Note about Jupyter blog pages

Due to a problem during a software upgrade, the text formatting and SVG image display are broken broken in posts that are generated as Jupyter notebooks. I hope to fix this soon, but in the mean time, my apologies.

Systems-level thought for making progress in PSHA

This text is slightly adapted from a lecture I gave at Oxford in June 2022.

In PSHA, we are seeking to characterize the behavior of a system. In regional PSHA, we are looking at a system of seismic sources (typically faults and background sources), as well as a heterogeneous lithosphere and its irregular surface, where we want to calculate the effect of seismic waves generated by the sources. For a site-specific or scenario-based analysis, we are cutting down on the dimensionality of the problem in some capacity but we may be adding more depth or complexity of analysis for whatever parts of the system that we are analyzing.

The different components of the system are interactive, and to do the best job possible we have to be able to describe each component and understand how it interacts with other components. Working in this manner is different than considering the components in isolation, as is often done, but this presents opportunities in addition to challenges, because we can use system-level constraints such as budgets to reduce uncertainties and to make inferences where measurements are difficult or otherwise lacking.

Installing OpenQuake with Conda

Warning! This is not officially supported!

I use conda extensively to manage Python environments. While I have my frustrations with it, in particular the slow and brittle dependency solver, it services my needs rather well.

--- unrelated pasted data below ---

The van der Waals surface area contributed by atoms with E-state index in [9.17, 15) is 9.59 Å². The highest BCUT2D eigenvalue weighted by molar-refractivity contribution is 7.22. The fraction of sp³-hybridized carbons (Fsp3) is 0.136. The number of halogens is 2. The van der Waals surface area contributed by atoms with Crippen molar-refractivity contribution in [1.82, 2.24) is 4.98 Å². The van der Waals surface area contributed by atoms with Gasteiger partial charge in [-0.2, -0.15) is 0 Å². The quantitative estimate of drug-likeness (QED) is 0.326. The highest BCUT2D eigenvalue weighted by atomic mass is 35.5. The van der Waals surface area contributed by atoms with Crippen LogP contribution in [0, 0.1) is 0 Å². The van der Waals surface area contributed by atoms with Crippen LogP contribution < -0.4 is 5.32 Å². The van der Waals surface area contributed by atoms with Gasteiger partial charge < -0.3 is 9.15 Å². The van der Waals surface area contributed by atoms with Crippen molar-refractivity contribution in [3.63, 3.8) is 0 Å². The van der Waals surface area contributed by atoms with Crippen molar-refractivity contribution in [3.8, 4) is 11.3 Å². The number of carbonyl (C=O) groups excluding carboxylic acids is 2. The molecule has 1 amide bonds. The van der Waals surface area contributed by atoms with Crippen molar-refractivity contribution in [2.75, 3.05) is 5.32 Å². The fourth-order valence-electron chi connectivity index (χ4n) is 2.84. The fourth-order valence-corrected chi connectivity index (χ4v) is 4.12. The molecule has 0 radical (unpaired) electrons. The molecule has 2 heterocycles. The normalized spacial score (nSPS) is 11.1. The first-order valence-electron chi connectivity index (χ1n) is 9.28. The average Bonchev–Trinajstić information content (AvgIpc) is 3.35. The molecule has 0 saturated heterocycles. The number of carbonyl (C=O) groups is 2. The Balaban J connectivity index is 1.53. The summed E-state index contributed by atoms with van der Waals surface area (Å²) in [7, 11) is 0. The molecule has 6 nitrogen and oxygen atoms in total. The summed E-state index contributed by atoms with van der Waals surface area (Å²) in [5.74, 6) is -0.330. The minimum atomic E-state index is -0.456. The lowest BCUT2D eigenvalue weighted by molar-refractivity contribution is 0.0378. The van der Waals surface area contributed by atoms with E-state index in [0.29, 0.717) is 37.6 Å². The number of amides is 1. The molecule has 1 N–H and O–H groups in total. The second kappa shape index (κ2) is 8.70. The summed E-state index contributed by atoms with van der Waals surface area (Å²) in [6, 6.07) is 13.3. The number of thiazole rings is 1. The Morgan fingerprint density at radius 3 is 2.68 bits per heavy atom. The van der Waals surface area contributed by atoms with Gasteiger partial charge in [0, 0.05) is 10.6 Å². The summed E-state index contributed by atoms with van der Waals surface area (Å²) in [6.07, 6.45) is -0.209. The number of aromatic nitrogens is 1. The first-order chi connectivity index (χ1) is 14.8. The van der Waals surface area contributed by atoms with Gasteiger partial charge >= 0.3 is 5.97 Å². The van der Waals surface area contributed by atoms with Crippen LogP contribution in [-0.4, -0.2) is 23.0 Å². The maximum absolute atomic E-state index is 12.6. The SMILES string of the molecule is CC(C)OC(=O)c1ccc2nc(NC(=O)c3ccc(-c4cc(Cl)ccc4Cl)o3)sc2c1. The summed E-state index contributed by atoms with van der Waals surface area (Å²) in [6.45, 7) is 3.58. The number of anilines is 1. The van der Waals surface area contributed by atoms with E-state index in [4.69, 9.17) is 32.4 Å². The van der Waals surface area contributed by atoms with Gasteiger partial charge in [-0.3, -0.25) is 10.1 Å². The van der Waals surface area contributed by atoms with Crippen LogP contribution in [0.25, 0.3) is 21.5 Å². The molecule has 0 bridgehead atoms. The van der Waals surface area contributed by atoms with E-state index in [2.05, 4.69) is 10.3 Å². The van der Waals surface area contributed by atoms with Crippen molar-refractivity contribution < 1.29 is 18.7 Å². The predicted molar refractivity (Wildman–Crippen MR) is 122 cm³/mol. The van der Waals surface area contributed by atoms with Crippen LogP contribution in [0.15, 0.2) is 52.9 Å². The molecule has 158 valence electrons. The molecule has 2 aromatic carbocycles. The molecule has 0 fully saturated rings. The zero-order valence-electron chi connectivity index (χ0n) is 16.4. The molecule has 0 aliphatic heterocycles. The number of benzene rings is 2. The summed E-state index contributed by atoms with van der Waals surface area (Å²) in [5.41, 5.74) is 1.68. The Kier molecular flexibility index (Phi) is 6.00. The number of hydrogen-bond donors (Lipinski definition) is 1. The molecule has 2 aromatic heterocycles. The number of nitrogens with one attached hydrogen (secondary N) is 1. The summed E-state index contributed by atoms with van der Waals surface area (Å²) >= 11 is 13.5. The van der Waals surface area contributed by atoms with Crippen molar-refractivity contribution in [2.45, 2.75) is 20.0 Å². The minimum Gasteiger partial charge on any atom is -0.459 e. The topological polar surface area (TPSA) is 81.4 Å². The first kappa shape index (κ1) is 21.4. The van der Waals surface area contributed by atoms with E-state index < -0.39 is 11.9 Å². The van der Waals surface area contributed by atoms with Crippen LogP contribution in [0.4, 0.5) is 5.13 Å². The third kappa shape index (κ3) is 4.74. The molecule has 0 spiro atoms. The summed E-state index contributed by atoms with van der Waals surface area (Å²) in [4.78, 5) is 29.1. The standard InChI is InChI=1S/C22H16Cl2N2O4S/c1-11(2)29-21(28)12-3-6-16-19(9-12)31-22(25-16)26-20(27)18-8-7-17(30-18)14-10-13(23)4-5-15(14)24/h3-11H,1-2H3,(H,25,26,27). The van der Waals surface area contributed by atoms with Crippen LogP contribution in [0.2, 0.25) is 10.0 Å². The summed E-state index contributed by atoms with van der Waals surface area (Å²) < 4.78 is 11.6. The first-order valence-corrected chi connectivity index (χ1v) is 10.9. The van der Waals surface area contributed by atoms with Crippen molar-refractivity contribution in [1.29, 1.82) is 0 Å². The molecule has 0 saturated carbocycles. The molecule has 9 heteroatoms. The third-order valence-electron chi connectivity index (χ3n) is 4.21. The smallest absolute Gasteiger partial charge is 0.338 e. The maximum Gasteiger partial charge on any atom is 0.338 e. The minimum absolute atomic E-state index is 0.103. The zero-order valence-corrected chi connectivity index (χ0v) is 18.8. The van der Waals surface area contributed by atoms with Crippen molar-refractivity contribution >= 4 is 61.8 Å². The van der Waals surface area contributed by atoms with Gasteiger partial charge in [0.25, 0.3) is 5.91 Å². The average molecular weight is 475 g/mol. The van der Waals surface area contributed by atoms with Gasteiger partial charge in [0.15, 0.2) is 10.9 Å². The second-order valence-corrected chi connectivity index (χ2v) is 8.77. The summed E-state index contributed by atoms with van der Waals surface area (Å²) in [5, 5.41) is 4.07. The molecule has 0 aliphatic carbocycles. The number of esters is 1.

However, no one else at GEM uses it, so it's not supported as an environment …

Global Block Model (Work In Progress)

I am slowly putting together a high-resolution joint geodetic-geologic block model as a way of estimating fault slip rates for all faults in a revamped GEM Global Active Fault Database. As of this writing, I have much of North America and the Tethyan belt of Asia drafted, and showing various …

SSA 2021: Estimating fault slip rates in the Cascadia region of North America using joint geologic-geodetic block modeling

This is the presentation I gave at the Seismological Society of America meeting this spring. It highlights ongoing work on incorporating block modeling into seismic hazard analysis.

Authors: Richard Styron, Tiegan Hobbs, Nick Harrichhausen, Murray Journeay


The western margin of North America in the Cascadia region is known to …

Diffuse block boundaries and off-fault seismicity

I've spent quite a bit of time over the last year drawing blocks (microplates) that are partially bounded by faults, to make block models that I can use to invert geodetic velocities and geologic slip rate data to get internally-consistent slip rates for all faults in a deforming region.

One …

Block model of greater Tibetan deformation in Javascript

In a previous post, I showed a movie of Tibetan blocks motions from an inversion of geodetic and geologic data. The movie is informative, but as I have developed the inversion, I have relied on GPlates to be able to view the motions interactively, i.e. by panning and zooming …

Block model of greater Tibetan deformation

I've spent quite a bit of time this year working on characterizing the fault network for China and the vicinity (Himalaya, Tien Shan and the northwestern Pamir). This has involved remapping HimaTibetMap and writing a new block modeling program to solve for internally-consistent slip rates on all the faults in …

How to make high-resolution maps while reducing file size in ArcGIS and Adobe

A guest post by the Figure Master Lydia Staisch

Here is a map! It's LiDAR and scaled to a poster size of 45"x30" -- it has the potential to be an absolutely monstrous file size when exported.